Posts Tagged ‘Arts’

Am I Sport Fan?

I’m out of Jack Daniel’s. Not really out. There is still enough at the bottom so I have some cologne left. For drinking purposes I can barely lubricate the bottom of the glass. Due to a lack of options (Okay options that #1 work effectively with Coke and #2 I actually will drink are slim. Open up the requirements and the options abound.) I’m going to marry Skyy and Coke.

As I write the near empty bottle of Jack Daniel’s still sits by me as a sip a competitor’s potent potables. The label in its regal black and white monochrome splendor. Bold distinct differences between what is writing and what is background. An easy determiner of what is good and what is evil. Simple much like a Kraken bottle. No space for ambiguity.

Maybe I like the lack of ambiguity so much because there is a surplus of ambiguity in my life. At least in the supposedly easiest question to answer about me: “Am I a sport fan?”

That’s a ridiculously easy question to answer for everyone around me. The shouts immediately go to “Yes!” as if there is seemingly no way the answer to such a question could be “no”. At least not for the boy who used to watch 150 basketball games in person during the winter. Not the boy who got an ESPN Sportscenter ornament for Christmas. Not the boy who has participated in 6 different sports and is contemplating another one to add on to that list. Not the boy who has wanted to be a sports journalist since he was 10 and wrote a season review of the Packers 1997 season. Not the boy who created his own fictional state so he could have his own high school state playoffs in basketball and football (and on rare occasions baseball, soccer and hockey). Not the boy whose 90% of his wardrobe is exclusively sports related. Of course he is a sport fan.

Unfortunately there are two reasons I’m not sure I can answer that question so easily if even at all. The first problem is trying to define a fan. If you ever want to see the loudest questions of what is a true fan, watch a professional team rise up and take the world championship. The city comes gathers around this team and the accusations start flying about who was always a fan, who is a bandwagon fan. Is a bandwagon fan even a fan or just a trophy chaser? Is someone who points out this team is light years above the salary cap and is about to use a fire sale strategy with their players just to stay within league rules a fan or doomsday prophesier trying to rain on everyone’s victory parade through downtown? Are the guys who beat up Bryan Stow outside of Dodger Stadium on Opening Day because Stow was wearing Giants gear while these guys were wearing Dodgers gear “fans”? There is a new ESPN documentary due out this year with the tag line “What if I told you Steve Bartman is the only true Cubs fan?” (By the way I am anxiously awaiting this documentary).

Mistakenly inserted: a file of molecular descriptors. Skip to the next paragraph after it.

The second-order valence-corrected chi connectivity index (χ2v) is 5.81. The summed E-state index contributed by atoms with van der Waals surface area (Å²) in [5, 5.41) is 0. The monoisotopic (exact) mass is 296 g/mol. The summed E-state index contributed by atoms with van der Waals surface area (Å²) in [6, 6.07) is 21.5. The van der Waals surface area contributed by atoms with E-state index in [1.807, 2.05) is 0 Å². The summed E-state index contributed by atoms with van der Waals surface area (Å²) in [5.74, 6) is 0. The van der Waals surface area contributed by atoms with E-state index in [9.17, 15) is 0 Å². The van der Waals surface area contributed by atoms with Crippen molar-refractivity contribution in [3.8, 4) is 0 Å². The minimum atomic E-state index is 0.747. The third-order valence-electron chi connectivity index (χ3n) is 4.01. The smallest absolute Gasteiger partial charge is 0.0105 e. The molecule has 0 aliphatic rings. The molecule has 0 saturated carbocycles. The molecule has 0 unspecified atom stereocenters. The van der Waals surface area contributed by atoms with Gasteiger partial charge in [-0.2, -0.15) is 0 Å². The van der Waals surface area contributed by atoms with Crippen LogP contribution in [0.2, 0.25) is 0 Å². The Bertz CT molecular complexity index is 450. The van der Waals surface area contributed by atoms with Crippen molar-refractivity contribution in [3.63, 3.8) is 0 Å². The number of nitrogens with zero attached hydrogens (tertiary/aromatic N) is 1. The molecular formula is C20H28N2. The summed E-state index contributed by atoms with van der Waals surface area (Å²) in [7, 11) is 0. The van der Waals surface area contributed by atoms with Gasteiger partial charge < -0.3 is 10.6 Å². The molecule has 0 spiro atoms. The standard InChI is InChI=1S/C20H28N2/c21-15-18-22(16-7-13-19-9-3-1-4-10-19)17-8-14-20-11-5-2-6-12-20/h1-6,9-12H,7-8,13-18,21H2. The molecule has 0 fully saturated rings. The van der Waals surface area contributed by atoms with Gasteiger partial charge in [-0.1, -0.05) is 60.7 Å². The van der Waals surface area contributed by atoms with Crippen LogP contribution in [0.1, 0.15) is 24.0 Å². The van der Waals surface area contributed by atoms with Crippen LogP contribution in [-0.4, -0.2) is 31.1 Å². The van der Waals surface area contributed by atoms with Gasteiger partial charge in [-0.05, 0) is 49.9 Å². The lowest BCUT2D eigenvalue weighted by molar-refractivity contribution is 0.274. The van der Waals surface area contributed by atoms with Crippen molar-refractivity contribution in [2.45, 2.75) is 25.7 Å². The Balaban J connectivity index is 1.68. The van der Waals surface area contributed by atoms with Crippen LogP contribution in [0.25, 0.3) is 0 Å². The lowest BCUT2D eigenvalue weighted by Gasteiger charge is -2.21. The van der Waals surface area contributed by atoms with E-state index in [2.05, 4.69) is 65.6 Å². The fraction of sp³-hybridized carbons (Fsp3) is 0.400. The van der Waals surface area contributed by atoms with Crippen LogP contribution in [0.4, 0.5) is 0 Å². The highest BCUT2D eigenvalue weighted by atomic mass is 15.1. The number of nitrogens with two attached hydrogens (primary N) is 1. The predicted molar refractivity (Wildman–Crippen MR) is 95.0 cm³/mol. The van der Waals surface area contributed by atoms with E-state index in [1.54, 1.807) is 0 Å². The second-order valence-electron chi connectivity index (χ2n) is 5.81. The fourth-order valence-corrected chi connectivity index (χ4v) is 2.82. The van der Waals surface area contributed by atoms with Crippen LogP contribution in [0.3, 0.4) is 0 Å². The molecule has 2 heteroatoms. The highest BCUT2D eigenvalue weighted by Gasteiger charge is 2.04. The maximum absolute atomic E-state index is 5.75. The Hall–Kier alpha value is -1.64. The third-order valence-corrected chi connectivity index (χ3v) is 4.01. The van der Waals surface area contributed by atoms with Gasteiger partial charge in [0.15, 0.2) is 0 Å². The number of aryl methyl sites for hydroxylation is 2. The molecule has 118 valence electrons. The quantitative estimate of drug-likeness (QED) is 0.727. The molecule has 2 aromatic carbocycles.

What is a fan is a perilous question to ask? Probably because there is not a more perilous accusation to make in the pseudo-world we escape to cope with our everyday lives. Question anyone’s fan-dom at the next ball game you’re at. But only do it if you are wearing riot gear, less you have a death wish. There is no greater accusation in the world of spectator sports than to openly question whether someone is truly a fan.

I know the stats, the histories, who is leading the division, which team is the dark horse that can strike at any moment. But look at me at a game and I’m not very vocal. I’m not shouting instructions to the players or coaches or refs in a delusional belief that they can #1 actually hear me and #2 actually are going to do what I’m yelling. I’m rather very quiet at games. I preferred radio broadcasting for my college’s basketball games because I was able to get away from people who thought they had a moral obligation to coach from the bleachers and were sure to make everyone around them know it. In full disclosure at track meets I am one of the loudest if I am yelling splits for a runner but this on the coaching rather than fan side of the line.

But the problem with not being able to truly determine a fan is not the deepest problem with whether or not knowing I am a sports fan. Rather if we were just to assume someone who enjoys sports is a “fan” this question still has to deal with whether or not I am a fan.

I find that increasingly more often I try to distance myself from what people consider fans. Whether it is their level of incompetence at the simple rules of the game (no you do not to get to shoot free throws if a charge is committed against you, even if you are in double bonus), or their inability to handle the fact that the people who are wearing the other team’s colors are actually human just like they are. I mock those that sit in sky boxes as they are away from the action, removed from the experience and pay dearly for the privilege yet I yearn at times to be with them because it is easier when no one knows what is going on than if a bunch of people think they know what is going on.